Dismiss Notice
Join Physics Forums Today!
The friendliest, high quality science and math community on the planet! Everyone who loves science is here!

Photons observed on photographic plate - but not in eyes? Why?

  1. Aug 20, 2011 #1

    We can observe the build up of photons on a photographic plate, but we can't observe this build up with our bare eyes. i.e. without needing a photographic plate - just by looking like how we look right now. how come?
  2. jcsd
  3. Aug 20, 2011 #2
    I *think* it has to do with our eyes seeing relatively continuously and the plate being like the lengthening exposure time on a camera. Thus for weak sources, the plate is more sensitive.
  4. Aug 20, 2011 #3


    User Avatar
    Science Advisor

    Human eye apparently can detect individual photons, but you need to be shooting them one at a time. Normally, there are just too many at once for you to detect individual ones.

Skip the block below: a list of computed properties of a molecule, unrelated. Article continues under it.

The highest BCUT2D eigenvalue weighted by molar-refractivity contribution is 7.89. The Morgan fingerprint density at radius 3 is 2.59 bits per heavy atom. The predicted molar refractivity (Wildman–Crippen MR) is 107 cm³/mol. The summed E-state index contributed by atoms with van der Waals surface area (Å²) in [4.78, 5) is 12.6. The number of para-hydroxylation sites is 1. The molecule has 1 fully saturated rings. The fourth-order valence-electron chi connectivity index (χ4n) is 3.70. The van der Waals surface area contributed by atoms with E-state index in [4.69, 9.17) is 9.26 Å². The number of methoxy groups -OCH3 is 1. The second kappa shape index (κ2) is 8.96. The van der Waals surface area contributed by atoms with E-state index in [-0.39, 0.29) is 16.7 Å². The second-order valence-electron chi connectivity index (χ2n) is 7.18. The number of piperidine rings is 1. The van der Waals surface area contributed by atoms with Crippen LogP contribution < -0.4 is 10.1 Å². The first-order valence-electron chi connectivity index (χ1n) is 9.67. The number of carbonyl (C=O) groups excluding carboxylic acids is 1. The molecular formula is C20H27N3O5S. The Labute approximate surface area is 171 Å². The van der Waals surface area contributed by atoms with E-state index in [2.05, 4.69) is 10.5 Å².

5. Aug 20, 2011 #4


    User Avatar

    Your eyes do integrate actually - it's why a CRT TV works. A CRT is not actually illuminated all at once - it illuminates one line at a time, but the scan frequency is fast enough that your eyes basically integrate it into a single, continuous image. However, the period of time over which your eyes integrate is fixed, and it's fairly short. Since you're seeing in real time, it wouldn't make sense for your eyes to integrate over periods of minutes for example, since you will almost never stare at one spot for multiple minutes at a time. However, photographic plates can be used where they are observing a single object for long periods of time, which allows the integration to be used over much longer periods than the eye does. This allows for greatly increased sensitivity by comparison.

    Also, the eye is pretty darn sensitive. As photon count decreases, the eye responds not by integrating over longer periods the way a camera would (which would decrease ability to see motion), but instead by increasing the sensitivity of the retina and opening up the aperture to let in more photons. A fully dark adapted eye can see a remarkably dim source, so for nearly any situation, long integration isn't really necessary, and as stated above, it would actually hurt the ability to perceive motion.
Share this great discussion with others via Reddit, Google+, Twitter, or Facebook